He pouted, but he understood.

He understood how smartphones can be smart every-goddman-day-of-the-week when you need to Google mindless shit like “what’s in a mojito?” or “what does PAC stand for?”—“How many calories are in a French-fry?”

But on Monday, when I turned to my Motorola Android for direction, literally, to guide me the hour and fifteen minute to work in another branch of my usually five-minute office trip for an open house where I have to interview ten people for some random job in a random area of PA named after something that sounds like a nursery rhythm and this little bitch craps out on me halfway there. Halfway there when I already pay an extra $5 a month for Verizon GPS, have gently cupped Missy Motorola in my hands and entered the address with the delicate eskimo kiss of my fingertips against it’s lovingly plastic-sheeted face to keep motherfucking dirt off it’s pretty face and this, this is how it repays me?

Ten miles out of the way could be worse. Ten minutes late and it could be worse off still, but it’s just the principle of the day. It’s a Monday and this happens—any other day of the week and I have this itching feeling that everything would go as planned.

Mayhem ensues. Interviews commence; people are generally normal and un-atrocious. The day ends at a pleasant 2:30pm.

“Now,” I think, “now, I have time to finally fill my belly with something other than a banana from 6:20am.”

Motherfucking Motorola is now working, shamefaced and humbled from my cursing when I screamed: “I should have bought an IPHONE!”

Chipolte Mexican Grille is a simplistic, taste-able 0.5mi away. Bingo. Lunch. Home. A beer. Done.

Reverse, swivel, and drive. Left, U-turn, left, right, a parking lot in Chipolte. Grabbing my wallet. Glancing out of my window, ready to open my driver’s side door.

Lights flashing; I double-take—“What the hell did I do?”

Last time a cop came in talking distance of me was three summers ago when I received an underage. $500 dollar fine. Bullshitty breathalyzer with a 0.04.  

The realization that the cop didn’t make a mistake pisses me off. Then comes the overwhelming feeling to cry—pity party and accompanied by the sobby voice in my head that goes: “First my GPS and now THIS!”

I busy myself with finding my already found wallet, considering options of pretending not to know the cop is parked behind me in this parking lot because of me and proceed toward Chipolte like NBD. When he stops me, “Ma’am, you were soliciting your body…” interrupt him with a: “Whatever do you mean, officer?” Cue hand fanned across my chest with an indignant wrinkle of my nose.

The other option is to admit to being caught. I choose this—I admit, I would have never been a very good Indiana Jones. I have come to terms.

I turn toward my window meekly and am greeted by a man who justifies the cop-loving-donut theory and the first thing I take note of is his protruding belly.

He gestures for me to roll down my window.

I dutifully comply, but as it cracks to an inch I demand, “What did I do?”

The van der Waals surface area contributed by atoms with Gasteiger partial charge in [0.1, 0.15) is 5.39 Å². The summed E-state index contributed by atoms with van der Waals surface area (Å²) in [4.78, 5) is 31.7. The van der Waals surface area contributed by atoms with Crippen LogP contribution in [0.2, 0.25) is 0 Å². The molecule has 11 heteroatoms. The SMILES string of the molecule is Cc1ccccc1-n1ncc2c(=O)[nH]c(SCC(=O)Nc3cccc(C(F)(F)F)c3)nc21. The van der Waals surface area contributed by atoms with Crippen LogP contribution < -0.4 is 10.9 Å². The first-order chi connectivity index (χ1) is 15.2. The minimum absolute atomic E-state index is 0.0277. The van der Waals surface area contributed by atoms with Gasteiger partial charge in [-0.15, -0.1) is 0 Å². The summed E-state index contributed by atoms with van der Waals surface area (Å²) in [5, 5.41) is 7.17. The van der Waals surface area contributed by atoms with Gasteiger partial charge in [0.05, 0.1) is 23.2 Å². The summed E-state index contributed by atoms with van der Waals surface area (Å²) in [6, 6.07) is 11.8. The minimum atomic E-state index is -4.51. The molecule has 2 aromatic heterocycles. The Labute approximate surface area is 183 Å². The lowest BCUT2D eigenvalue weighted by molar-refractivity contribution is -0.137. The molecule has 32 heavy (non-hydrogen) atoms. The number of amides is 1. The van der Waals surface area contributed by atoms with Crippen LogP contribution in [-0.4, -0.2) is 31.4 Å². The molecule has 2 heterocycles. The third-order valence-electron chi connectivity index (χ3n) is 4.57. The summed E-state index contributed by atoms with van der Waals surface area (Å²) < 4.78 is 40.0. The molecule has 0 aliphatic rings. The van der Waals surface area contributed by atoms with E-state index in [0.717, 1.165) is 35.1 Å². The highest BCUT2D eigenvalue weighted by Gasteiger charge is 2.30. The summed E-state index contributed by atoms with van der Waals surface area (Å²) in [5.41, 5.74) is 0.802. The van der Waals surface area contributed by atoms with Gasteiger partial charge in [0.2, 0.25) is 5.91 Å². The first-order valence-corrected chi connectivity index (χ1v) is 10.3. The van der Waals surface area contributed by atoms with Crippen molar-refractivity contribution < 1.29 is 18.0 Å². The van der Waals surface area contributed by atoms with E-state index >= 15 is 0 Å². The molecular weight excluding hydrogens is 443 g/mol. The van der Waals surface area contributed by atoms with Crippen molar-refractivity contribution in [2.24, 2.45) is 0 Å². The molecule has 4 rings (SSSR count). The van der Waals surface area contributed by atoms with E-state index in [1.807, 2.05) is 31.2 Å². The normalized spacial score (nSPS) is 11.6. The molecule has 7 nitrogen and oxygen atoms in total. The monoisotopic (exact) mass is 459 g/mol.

He cocks his eyebrow at me, “You turned left when you were not allowed to turn left. You didn’t notice the sign with the left turn crossed out. That means you can’t turn left.”

In all honesty, no I had not noticed the “no left-turn here” sign. My mind had been on speedily getting to Chipolte before my GPS decided to stop working again.

Some may flirt their way out of a ticket, cry their way, or yell their way—I stated the obvious. I informed him I was from out of town on business—yes, I actually said “out of town on business”—and was looking for a place to stop for lunch before I went home.

Solemnly he listened, “Give me your ID, please.”

I handed it over.
I wondered how much the ticket would be. He probably believed me like I would believe Lucifer if he told me that Hell was actually based on the board game “Candyland.”

My sun was blocked out in a body-shaped shade. I turned, blinking, back toward the hefty slab of police officer, awaiting my sentence. He handed back my ID.

“Just be careful next time,” he said.

I was debating staying after my ticket was handed to me. I was physically no longer hungry, my hunger emptied out of me by stress. Embarrassment played another key factor—the floor-to-ceiling glass windows that surrounded my restaurant of choice was clearly a sure sign that everybody in that “max-seating 65” restaurant were watching and wondering.

The no-ticket scenario was not fully formulated in my mind for fear of jinxing myself into a ticket.

Ticketless, my hunger flared.

I grabbed my wallet, turned my humming Saab off (with it’s purring turbo-engine) and shouldered my door open. The cop was still parked in the lot—the nose of his car pointing directly at my bumper, forming a right angle.

I did a little wave, and nod of thanks and he waved back and I proceeded toward the glassy, people-watching friendly Chipolte.

A salad, please, everything but corn and gauc ($2 up-charge is killer). And as I was pocketing my credit card back into my wallet one brave behind-the-counter Chipoltean asked:

“Was that you who got pulled over?”
“What did you do?”

Many things would have been perfect to say in hindsight.
He caught me soliciting myself, selling dope, streaking through the shopping mall complex.

Oh small Pennsylvanian towns.

“I made a left turn on a no left turn street.”

The excitement of the staff immediately faded and with a polite: “They just have nothing better to do, do they?” I shuffled off with my salad, called my mom and told her the story.

Five hours later you may be ok Monday, but now release your fun-ruining hold on RCN and give Eastern, PA it’s cable back.

Thank you,